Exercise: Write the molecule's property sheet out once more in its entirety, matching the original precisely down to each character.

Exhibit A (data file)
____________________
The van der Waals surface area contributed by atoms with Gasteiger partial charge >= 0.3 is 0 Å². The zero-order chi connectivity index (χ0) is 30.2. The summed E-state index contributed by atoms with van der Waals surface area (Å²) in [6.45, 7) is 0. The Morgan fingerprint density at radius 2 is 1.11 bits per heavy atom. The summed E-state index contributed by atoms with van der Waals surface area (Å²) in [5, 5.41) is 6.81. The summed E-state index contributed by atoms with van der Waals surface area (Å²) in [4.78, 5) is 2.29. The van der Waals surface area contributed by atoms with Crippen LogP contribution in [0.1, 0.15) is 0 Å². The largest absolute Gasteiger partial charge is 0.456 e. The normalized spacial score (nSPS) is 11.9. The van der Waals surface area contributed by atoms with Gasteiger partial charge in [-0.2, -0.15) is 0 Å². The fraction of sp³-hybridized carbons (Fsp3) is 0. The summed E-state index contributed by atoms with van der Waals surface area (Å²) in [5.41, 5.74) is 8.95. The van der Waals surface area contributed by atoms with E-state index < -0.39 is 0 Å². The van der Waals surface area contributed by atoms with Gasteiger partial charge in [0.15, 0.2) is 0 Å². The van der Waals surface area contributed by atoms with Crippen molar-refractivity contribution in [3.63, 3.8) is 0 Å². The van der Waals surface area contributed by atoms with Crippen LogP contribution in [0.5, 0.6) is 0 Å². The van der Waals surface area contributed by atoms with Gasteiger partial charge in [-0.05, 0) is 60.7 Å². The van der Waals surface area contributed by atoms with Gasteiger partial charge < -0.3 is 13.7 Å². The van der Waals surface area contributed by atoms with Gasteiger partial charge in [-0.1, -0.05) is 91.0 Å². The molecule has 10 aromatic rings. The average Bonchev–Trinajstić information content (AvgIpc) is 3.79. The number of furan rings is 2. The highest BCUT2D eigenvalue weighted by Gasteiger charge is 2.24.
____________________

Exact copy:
The van der Waals surface area contributed by atoms with Gasteiger partial charge >= 0.3 is 0 Å². The zero-order chi connectivity index (χ0) is 30.2. The summed E-state index contributed by atoms with van der Waals surface area (Å²) in [6.45, 7) is 0. The Morgan fingerprint density at radius 2 is 1.11 bits per heavy atom. The summed E-state index contributed by atoms with van der Waals surface area (Å²) in [5, 5.41) is 6.81. The summed E-state index contributed by atoms with van der Waals surface area (Å²) in [4.78, 5) is 2.29. The van der Waals surface area contributed by atoms with Crippen LogP contribution in [0.1, 0.15) is 0 Å². The largest absolute Gasteiger partial charge is 0.456 e. The normalized spacial score (nSPS) is 11.9. The van der Waals surface area contributed by atoms with Gasteiger partial charge in [-0.2, -0.15) is 0 Å². The fraction of sp³-hybridized carbons (Fsp3) is 0. The summed E-state index contributed by atoms with van der Waals surface area (Å²) in [5.41, 5.74) is 8.95. The van der Waals surface area contributed by atoms with E-state index < -0.39 is 0 Å². The van der Waals surface area contributed by atoms with Gasteiger partial charge in [0.15, 0.2) is 0 Å². The van der Waals surface area contributed by atoms with Crippen molar-refractivity contribution in [3.63, 3.8) is 0 Å². The van der Waals surface area contributed by atoms with Crippen LogP contribution in [0.5, 0.6) is 0 Å². The van der Waals surface area contributed by atoms with Gasteiger partial charge in [-0.05, 0) is 60.7 Å². The van der Waals surface area contributed by atoms with Gasteiger partial charge < -0.3 is 13.7 Å². The van der Waals surface area contributed by atoms with Gasteiger partial charge in [-0.1, -0.05) is 91.0 Å². The molecule has 10 aromatic rings. The average Bonchev–Trinajstić information content (AvgIpc) is 3.79. The number of furan rings is 2. The highest BCUT2D eigenvalue weighted by Gasteiger charge is 2.24.